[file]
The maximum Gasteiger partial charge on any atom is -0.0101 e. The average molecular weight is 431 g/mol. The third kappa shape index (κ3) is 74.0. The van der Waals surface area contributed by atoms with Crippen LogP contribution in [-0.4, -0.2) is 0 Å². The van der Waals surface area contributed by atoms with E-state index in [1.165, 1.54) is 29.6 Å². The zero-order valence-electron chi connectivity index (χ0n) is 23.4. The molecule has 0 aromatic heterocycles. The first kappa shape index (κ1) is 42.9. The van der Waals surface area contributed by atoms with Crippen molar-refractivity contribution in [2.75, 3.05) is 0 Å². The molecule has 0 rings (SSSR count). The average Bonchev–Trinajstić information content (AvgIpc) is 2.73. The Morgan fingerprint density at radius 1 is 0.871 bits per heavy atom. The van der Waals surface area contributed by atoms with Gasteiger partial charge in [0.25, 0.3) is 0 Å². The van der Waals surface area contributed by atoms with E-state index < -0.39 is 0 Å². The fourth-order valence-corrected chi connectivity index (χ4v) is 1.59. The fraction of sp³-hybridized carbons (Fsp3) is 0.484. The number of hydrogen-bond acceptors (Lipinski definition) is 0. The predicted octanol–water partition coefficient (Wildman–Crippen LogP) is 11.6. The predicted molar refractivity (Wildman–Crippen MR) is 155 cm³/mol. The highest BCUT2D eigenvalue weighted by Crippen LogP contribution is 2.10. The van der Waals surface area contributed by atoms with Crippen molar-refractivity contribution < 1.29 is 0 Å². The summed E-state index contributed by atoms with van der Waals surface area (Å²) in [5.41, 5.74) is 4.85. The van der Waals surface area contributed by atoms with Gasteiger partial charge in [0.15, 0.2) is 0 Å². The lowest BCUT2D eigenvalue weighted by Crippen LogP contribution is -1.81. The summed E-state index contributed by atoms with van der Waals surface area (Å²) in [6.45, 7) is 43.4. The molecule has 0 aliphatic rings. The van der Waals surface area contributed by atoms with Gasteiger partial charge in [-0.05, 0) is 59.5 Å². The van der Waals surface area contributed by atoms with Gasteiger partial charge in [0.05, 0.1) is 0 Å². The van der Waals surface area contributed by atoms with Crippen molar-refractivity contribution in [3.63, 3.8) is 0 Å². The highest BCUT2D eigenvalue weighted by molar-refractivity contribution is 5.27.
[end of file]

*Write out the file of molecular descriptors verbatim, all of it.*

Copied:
The maximum Gasteiger partial charge on any atom is -0.0101 e. The average molecular weight is 431 g/mol. The third kappa shape index (κ3) is 74.0. The van der Waals surface area contributed by atoms with Crippen LogP contribution in [-0.4, -0.2) is 0 Å². The van der Waals surface area contributed by atoms with E-state index in [1.165, 1.54) is 29.6 Å². The zero-order valence-electron chi connectivity index (χ0n) is 23.4. The molecule has 0 aromatic heterocycles. The first kappa shape index (κ1) is 42.9. The van der Waals surface area contributed by atoms with Crippen molar-refractivity contribution in [2.75, 3.05) is 0 Å². The molecule has 0 rings (SSSR count). The average Bonchev–Trinajstić information content (AvgIpc) is 2.73. The Morgan fingerprint density at radius 1 is 0.871 bits per heavy atom. The van der Waals surface area contributed by atoms with Gasteiger partial charge in [0.25, 0.3) is 0 Å². The van der Waals surface area contributed by atoms with E-state index < -0.39 is 0 Å². The fourth-order valence-corrected chi connectivity index (χ4v) is 1.59. The fraction of sp³-hybridized carbons (Fsp3) is 0.484. The number of hydrogen-bond acceptors (Lipinski definition) is 0. The predicted octanol–water partition coefficient (Wildman–Crippen LogP) is 11.6. The predicted molar refractivity (Wildman–Crippen MR) is 155 cm³/mol. The highest BCUT2D eigenvalue weighted by Crippen LogP contribution is 2.10. The van der Waals surface area contributed by atoms with Crippen molar-refractivity contribution < 1.29 is 0 Å². The summed E-state index contributed by atoms with van der Waals surface area (Å²) in [5.41, 5.74) is 4.85. The van der Waals surface area contributed by atoms with Gasteiger partial charge in [0.15, 0.2) is 0 Å². The lowest BCUT2D eigenvalue weighted by Crippen LogP contribution is -1.81. The summed E-state index contributed by atoms with van der Waals surface area (Å²) in [6.45, 7) is 43.4. The molecule has 0 aliphatic rings. The van der Waals surface area contributed by atoms with Gasteiger partial charge in [-0.05, 0) is 59.5 Å². The van der Waals surface area contributed by atoms with Gasteiger partial charge in [0.05, 0.1) is 0 Å². The van der Waals surface area contributed by atoms with Crippen molar-refractivity contribution in [3.63, 3.8) is 0 Å². The highest BCUT2D eigenvalue weighted by molar-refractivity contribution is 5.27.